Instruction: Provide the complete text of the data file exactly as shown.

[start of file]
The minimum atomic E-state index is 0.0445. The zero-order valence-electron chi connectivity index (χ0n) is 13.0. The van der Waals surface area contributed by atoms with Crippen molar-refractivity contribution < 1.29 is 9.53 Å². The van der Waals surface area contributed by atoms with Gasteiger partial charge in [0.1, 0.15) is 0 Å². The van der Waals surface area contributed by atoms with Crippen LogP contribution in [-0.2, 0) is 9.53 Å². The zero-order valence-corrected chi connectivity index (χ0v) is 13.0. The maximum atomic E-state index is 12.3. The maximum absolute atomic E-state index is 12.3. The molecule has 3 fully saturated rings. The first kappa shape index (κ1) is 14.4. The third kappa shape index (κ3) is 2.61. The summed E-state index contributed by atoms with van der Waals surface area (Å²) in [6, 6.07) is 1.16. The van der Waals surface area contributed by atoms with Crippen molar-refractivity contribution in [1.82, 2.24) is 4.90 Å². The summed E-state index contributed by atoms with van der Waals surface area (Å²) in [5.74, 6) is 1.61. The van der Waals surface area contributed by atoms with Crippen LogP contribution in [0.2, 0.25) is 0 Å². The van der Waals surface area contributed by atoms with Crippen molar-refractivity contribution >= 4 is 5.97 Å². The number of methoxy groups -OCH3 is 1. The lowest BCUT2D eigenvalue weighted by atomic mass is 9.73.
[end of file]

The minimum atomic E-state index is 0.0445. The zero-order valence-electron chi connectivity index (χ0n) is 13.0. The van der Waals surface area contributed by atoms with Crippen molar-refractivity contribution < 1.29 is 9.53 Å². The van der Waals surface area contributed by atoms with Gasteiger partial charge in [0.1, 0.15) is 0 Å². The van der Waals surface area contributed by atoms with Crippen LogP contribution in [-0.2, 0) is 9.53 Å². The zero-order valence-corrected chi connectivity index (χ0v) is 13.0. The maximum atomic E-state index is 12.3. The maximum absolute atomic E-state index is 12.3. The molecule has 3 fully saturated rings. The first kappa shape index (κ1) is 14.4. The third kappa shape index (κ3) is 2.61. The summed E-state index contributed by atoms with van der Waals surface area (Å²) in [6, 6.07) is 1.16. The van der Waals surface area contributed by atoms with Crippen molar-refractivity contribution in [1.82, 2.24) is 4.90 Å². The summed E-state index contributed by atoms with van der Waals surface area (Å²) in [5.74, 6) is 1.61. The van der Waals surface area contributed by atoms with Crippen LogP contribution in [0.2, 0.25) is 0 Å². The van der Waals surface area contributed by atoms with Crippen molar-refractivity contribution >= 4 is 5.97 Å². The number of methoxy groups -OCH3 is 1. The lowest BCUT2D eigenvalue weighted by atomic mass is 9.73.